I’ve come up for air. My head is above the water and the world around me is no longer so empty. Graduation is looming, and the stress of finals with it. But I am no longer afraid. My fight to swim from the depths into the light has strengthened me. I have energy again. And day by day I’m getting closer to the shore.

I’m still in the water. But I’m no longer sinking– I’m swimming, I’m fighting, I’m coming up for air. The shore is in sight and water is in my blood. I will weather the storm, the same storm that, days earlier, I wasn’t sure I would survive. But the water is in my blood and I still have the will to live. Every new found friend and source of support puts force behind my strokes and keeps my head above the water. Looking down into the depths, I see the ones who’ve left me behind. The ones that left me alone. The ones I burdened. The ones that betrayed me. They’re still at the bottom of the depths. But with each stroke I get closer to the shore and farther from the obstacles and undertow of failed friendships, each one trying to keep me underwater, away from the light. With each stroke and with each passing day, the scars begin to fade. And with each day, less painful than the one that preceded it, my strokes grow stronger.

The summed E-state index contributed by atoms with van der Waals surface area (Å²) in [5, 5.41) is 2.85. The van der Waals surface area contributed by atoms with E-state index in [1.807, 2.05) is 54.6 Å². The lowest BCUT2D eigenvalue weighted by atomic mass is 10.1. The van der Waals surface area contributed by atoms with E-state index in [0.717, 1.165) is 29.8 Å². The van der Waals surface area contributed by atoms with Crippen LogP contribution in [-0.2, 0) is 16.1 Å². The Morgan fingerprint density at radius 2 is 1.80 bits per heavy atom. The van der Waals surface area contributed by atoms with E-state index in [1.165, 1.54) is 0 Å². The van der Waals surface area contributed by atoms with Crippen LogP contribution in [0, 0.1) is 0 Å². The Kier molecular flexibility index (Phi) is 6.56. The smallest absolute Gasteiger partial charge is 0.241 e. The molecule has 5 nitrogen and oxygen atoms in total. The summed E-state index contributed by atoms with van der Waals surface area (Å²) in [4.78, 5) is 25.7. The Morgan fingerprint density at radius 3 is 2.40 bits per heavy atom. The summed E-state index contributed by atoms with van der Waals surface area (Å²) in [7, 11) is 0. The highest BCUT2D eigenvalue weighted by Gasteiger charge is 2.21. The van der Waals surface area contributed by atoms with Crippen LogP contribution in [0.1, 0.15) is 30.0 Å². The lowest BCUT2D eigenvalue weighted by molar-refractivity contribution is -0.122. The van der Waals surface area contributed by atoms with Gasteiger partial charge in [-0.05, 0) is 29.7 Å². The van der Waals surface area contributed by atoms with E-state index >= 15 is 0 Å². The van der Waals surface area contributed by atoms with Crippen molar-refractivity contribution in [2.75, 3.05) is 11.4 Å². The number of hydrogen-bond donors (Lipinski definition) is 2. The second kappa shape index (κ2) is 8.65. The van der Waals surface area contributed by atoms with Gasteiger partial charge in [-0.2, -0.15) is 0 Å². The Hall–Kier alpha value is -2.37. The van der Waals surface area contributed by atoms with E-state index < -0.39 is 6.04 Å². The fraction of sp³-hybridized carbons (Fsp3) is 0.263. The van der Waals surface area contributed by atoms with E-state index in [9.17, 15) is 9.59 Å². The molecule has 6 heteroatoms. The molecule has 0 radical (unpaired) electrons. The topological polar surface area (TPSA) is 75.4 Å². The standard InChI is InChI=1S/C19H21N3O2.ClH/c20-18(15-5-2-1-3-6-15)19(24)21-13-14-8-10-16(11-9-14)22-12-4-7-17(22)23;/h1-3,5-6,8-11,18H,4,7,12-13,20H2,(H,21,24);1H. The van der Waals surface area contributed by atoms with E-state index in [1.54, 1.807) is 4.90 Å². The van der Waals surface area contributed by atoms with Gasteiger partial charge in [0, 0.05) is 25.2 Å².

I’ve come up for air. And I’m not going back down to the depths. I have the strength I need behind me and soon enough I’ll make it to shore. Having water in your blood doesn’t protect you from the dangers that water brings. But, when you want to, it does help you stay a float. And, when you’re ready, it does help you find the shore.

I’ve finally come up for air. And this time I’m not going back down.